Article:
John Danner is a thought leader, Wall Street Journal and Amazon bestselling author, trusted advisor and respected teacher at the intersection of leadership, innovation, strategy and entrepreneurship. For over four decades, John has helped senior business, nonprofit and government executives around the world navigate rapidly changing environments like high tech, healthcare, energy, financial services, and consumer products.
He is the co-author of the Wall Street Journal bestseller, Built for Growth: How Builder Personality Shapes Your Business, Your Team, and Your Ability to Win, about the personality characteristics of highly successful entrepreneurs; as well as the Amazon bestseller, The Other ‘F’ Word: How Smart Leaders, Teams, and Entrepreneurs Put Failure to Work. His articles and interviews have appeared in the Wall Street Journal, New York Times, Financial Times, Entrepreneur, Inc., Forbes, The Economist, Chief Executive and many other US and global media channels.
John teaches at two of the nation’s finest universities: The University of California Berkeley and Princeton University. As a Senior Fellow at University of California Berkeley’s Haas Business School, Mr. Danner teaches MBA courses in entrepreneurship, leadership and innovation. He also launched a popular campus-wide course on entrepreneurship to address global challenges, and advises the Global Social Venture Competition. As a visiting faculty member at Princeton University each fall semester, he teaches interdisciplinary courses on entrepreneurship and launched a pilot venture development program for campus entrepreneurs. He also anchors executive education programs on five continents, including Aspen Institute leadership seminars. He created the idea for TED University, and is a popular keynote speaker for executive and industry audiences globally.
As a management consultant, Mr. Danner has worked closely with senior executive teams on a broad range of strategic issues in a diverse array of industry settings - from energy and healthcare to consumer products and multimedia. His clients have included Fortune 500 global enterprises as well as high-tech startups; and his work has involved issues ranging from long-range business strategy and diversification initiatives to change management, technology integration, executive training and high-profile project management. He frequently works for clients on an industry-exclusive basis, often over several years.
John has held senior-level state and federal positions, working as a senior aide to then-Governor Bill Clinton, and later to Secretary of Education Shirley Hufstedler in establishing the US Department of Education. In addition, at Morrison & Foerster, he represented major legal clients in telecommunications, real estate, energy, and investment banking.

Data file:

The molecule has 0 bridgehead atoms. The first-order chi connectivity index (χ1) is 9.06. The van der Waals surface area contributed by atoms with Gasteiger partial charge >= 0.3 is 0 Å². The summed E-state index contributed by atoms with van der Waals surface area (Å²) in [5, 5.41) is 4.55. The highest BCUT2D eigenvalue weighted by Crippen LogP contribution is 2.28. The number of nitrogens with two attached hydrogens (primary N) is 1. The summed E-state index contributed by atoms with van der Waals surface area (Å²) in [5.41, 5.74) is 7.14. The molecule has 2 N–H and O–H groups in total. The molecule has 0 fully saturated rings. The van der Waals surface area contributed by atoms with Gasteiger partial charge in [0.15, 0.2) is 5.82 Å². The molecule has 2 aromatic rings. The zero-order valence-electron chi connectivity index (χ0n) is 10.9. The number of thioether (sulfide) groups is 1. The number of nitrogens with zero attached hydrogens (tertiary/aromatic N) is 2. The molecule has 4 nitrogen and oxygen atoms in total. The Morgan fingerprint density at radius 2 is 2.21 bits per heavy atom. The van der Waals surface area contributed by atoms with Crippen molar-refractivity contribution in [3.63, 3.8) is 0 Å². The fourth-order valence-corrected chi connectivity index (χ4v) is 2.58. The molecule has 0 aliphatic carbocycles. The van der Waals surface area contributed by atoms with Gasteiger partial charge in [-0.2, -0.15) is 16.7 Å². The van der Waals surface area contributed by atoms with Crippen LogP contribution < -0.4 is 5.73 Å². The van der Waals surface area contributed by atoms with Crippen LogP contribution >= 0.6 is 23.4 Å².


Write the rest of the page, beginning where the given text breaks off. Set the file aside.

Mr. Danner holds the JD, MPH and MAEd degrees from the University of California, Berkeley; and served as Assistant Editor of the California Law Review. He received his AB cum laude from Harvard College.
He and his wife live in Berkeley, CA and New York City, and have three adult sons. He enjoys travel, cartography and information graphics, among many other interests.
This speech can be paired with Chris Kuenne.
Growth is Job One for every business, nonprofit and government agency – to expand their reach, improve their operations, reward their employees and sponsors, and better serve their customers and clients. Our economy depends on growth – for wider opportunity, better wages, and improved standard of living. We understand that.
But who builds that growth? Entrepreneurs and intrapreneurs do. They start the independent businesses and new ventures inside existing corporations that create new value for customers, jobs for employees and payback for investors. Yet most of these efforts fail to achieve the growth they seek. We need new answers to this challenge.
John Danner and Chris Kuenne’s research into the personality characteristics of highly successful entrepreneurs has discovered four types of Builder Personality– the Driver, Explorer, Crusader, and Captain. These are the men and women who build businesses that scale and last; and they each do it very differently. Chris and John will share their insights and show every member with your audience what they can do to put those insights to work.
This speech can be paired with Chris Kuenne.
Building a business – whether as a standalone startup or new venture inside an established company – is a complex and difficult challenge. It’s like a marathon. Many people and organizations think about entering the race, but most don’t because they’re afraid of the risk, don’t think they’re in good enough shape, or would rather just watch from the sidelines. Lots of people do enter the race, but face many falters along the way and result with only a few wins. Who are those winners, and how do they succeed when so many others don’t?